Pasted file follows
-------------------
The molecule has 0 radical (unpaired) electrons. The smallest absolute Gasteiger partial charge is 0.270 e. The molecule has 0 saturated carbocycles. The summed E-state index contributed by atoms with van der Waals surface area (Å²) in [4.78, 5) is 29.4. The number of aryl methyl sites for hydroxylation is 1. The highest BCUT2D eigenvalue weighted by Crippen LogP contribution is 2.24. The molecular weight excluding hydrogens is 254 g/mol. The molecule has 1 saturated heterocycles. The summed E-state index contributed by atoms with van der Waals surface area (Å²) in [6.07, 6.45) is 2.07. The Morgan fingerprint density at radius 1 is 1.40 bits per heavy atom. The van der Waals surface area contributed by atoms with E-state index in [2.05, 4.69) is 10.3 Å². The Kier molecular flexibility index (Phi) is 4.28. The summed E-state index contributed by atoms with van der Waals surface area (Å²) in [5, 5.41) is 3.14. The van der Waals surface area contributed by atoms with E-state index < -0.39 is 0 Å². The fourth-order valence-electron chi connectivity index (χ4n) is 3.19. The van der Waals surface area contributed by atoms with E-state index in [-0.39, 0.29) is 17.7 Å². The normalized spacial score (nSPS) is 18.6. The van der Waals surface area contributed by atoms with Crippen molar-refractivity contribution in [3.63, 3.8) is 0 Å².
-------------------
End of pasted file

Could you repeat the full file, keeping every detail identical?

The molecule has 0 radical (unpaired) electrons. The smallest absolute Gasteiger partial charge is 0.270 e. The molecule has 0 saturated carbocycles. The summed E-state index contributed by atoms with van der Waals surface area (Å²) in [4.78, 5) is 29.4. The number of aryl methyl sites for hydroxylation is 1. The highest BCUT2D eigenvalue weighted by Crippen LogP contribution is 2.24. The molecular weight excluding hydrogens is 254 g/mol. The molecule has 1 saturated heterocycles. The summed E-state index contributed by atoms with van der Waals surface area (Å²) in [6.07, 6.45) is 2.07. The Morgan fingerprint density at radius 1 is 1.40 bits per heavy atom. The van der Waals surface area contributed by atoms with E-state index in [2.05, 4.69) is 10.3 Å². The Kier molecular flexibility index (Phi) is 4.28. The summed E-state index contributed by atoms with van der Waals surface area (Å²) in [5, 5.41) is 3.14. The van der Waals surface area contributed by atoms with E-state index < -0.39 is 0 Å². The fourth-order valence-electron chi connectivity index (χ4n) is 3.19. The van der Waals surface area contributed by atoms with E-state index in [-0.39, 0.29) is 17.7 Å². The normalized spacial score (nSPS) is 18.6. The van der Waals surface area contributed by atoms with Crippen molar-refractivity contribution in [3.63, 3.8) is 0 Å².